Autism Movement Seeks Acceptance, Not Cures
Michael John Carley is trying to change your image of autism. He has autism and he's happy just the way he is. He thinks that might surprise you.
Carley didn't know he was autistic until he was 36 years old. The diagnosis changed everything he'd ever understood about himself.
"It was biblical," Carley says, with a laugh, of getting the diagnosis. "Of course, you say to yourself, 'Nah that can't be. It's garbage.' "
Carley only heard about his kind of autism -- Asperger's syndrome -- shortly before he was diagnosed. It's sometimes called "geek syndrome" because people with Asperger's, like Carley, often seem quirky and eccentric, but highly intelligent.
Those with Asperger's also have trouble reading other people's emotions, so they often bumble in social situations.
When Carley was first given the diagnosis, he became depressed. Yet the diagnosis fit like a glove, he says. It explained things about his life.
"All those experiences, I was walking away scratching my head going, 'What the heck just happened here?' Finally explanation, finally a sense of why and how," he says.
"Suddenly a friendship would just end and you had no idea what you'd said," Carley explains. "Suddenly somebody would look at you with a face that said, 'You really offended me here,' and I wouldn't have the first clue about what I had done.' "
Carley's son was diagnosed first.] At age three, [he] barely talked, but he built stunning towers with cans of dog food.
Asperger's is often genetic, so the diagnosis for Carley's son led to the diagnosis for Carley.
Carley, an actor and a playwright, considered keeping his diagnosis a secret. But a few days after he got his diagnosis, he ran into a friend.
"I was on an elevator with somebody that I was working with," Carley recalls. "I told her about my son's diagnosis, I did not tell her about mine. And she said, 'Well, isn't that genetic?' And I said, 'Oh no. No no no. Nothing like that going on.' "
As soon as Carley said those words, the image of his young son flashed through his head. He felt guilty.
"And to me, I kind of stabbed my son in the back," says Carley. "And I told him -- if only for a moment because I quickly knew what I had done -- that he should be ashamed of what he has. Because I'm ashamed of it."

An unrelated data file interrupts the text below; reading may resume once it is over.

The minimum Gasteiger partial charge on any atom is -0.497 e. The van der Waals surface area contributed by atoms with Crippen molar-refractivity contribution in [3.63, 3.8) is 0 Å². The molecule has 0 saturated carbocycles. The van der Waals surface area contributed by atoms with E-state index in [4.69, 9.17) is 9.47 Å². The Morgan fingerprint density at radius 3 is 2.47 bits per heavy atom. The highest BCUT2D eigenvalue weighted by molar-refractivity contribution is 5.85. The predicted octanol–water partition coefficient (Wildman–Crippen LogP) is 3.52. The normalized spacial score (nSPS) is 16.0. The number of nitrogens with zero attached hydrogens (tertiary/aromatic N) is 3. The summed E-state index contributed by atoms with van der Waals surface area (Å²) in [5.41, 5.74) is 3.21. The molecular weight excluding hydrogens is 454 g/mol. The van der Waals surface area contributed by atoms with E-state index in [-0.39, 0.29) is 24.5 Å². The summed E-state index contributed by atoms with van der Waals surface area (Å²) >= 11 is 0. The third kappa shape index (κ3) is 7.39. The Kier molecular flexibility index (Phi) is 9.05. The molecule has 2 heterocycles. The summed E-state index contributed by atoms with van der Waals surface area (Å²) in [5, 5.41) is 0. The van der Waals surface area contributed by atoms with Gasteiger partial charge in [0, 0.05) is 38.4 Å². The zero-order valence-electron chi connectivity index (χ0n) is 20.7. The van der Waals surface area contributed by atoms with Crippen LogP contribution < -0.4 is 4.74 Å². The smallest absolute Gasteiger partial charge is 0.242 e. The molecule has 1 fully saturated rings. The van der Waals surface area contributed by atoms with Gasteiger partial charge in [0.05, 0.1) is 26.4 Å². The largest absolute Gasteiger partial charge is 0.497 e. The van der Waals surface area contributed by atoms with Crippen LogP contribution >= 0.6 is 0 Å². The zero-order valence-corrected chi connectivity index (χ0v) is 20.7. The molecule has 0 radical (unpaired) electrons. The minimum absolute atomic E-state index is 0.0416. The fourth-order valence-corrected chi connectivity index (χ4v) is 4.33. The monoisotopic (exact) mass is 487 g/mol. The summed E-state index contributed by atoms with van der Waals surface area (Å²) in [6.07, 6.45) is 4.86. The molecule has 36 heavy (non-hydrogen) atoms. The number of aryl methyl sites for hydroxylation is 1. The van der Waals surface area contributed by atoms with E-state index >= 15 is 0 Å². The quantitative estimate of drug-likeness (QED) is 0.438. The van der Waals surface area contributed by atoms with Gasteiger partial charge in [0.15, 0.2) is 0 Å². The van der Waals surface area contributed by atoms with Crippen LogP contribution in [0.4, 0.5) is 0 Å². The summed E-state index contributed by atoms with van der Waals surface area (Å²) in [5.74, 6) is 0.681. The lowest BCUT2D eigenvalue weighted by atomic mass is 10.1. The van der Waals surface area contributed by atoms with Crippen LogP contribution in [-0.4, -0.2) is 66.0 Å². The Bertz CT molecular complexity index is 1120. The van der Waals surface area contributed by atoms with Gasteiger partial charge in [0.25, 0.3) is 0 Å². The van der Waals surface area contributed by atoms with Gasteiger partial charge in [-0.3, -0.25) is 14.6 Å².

At that moment, Carley decided to go public. Three years ago, he started the Global and Regional Asperger Syndrome Partnership, or GRASP. It's a national autism advocacy group. Today, it has 11 support groups around the country.
Asperger's was only officially recognized as a form of autism about 12 years ago. It's mildly disabling for some; severely disabling for others.
Some of the members of a local GRASP support group in Wallingford, Conn., have always been called autistic. Others were first called learning-disabled, mentally retarded or mentally ill.
The autistics in the Wallingford support group move quickly to the usual subjects: romance and jobs. Most talk of wanting relationships, but not being very good at them. They talk about wanting to throw themselves into a job, but not being very good at keeping one.
Simon Kaimowitz is 18, with a baby face and a wispy red beard. His T-shirt says "independent." At his feet is the black box of files he always carries. It has what he calls his "research," the notes for a science fiction story he's writing.
Carley asks him what he wants to bring up. Kaimowitz lets out a deep sigh.
"My job is driving me crazy," he says.
Kaimowitz is starting a college program later this summer. Right now he works the night shift at a supermarket, bagging groceries, and doing small maintenance jobs. It's too much.
"I am overwhelmed. I am stressed. I am going nuts," Kaimowitz says, speaking rapidly. "And on top of that I've requested help from my bosses and they aren't giving it to me."
Others in the room give Kaimowitz advice on how to approach his boss. And they talk about the lessons they've learned on the job.
Courtney Downs talks about what she calls "stimming." It's a kind of repetitive motion. Hand flapping and rocking are common for autistics. It's a way to relieve stress. But when Downs did work, she had to give up her favorite way of stimming.
"When I was stressed, I would kind of skip around in circles for long periods of time for no reason to calm myself down," Downs tells the group. "No apparent reason. And I had to learn I couldn't do that if I wanted to keep the job."
People who aren't autistic have more accepted ways to let go of workplace stress: smoke a cigarette, grab a cup of coffee, gossip with a co-worker.
The trick for autistics like Downs is to figure out what they can and can't do, if they want to fit in with the rest of the world.
The people in this room are considered high-functioning autistics. But GRASP recently stopped using that term. To call some people high-functioning means you are calling other people low-functioning. And when you meet autistics, you realize that labels like that can fall apart pretty quickly.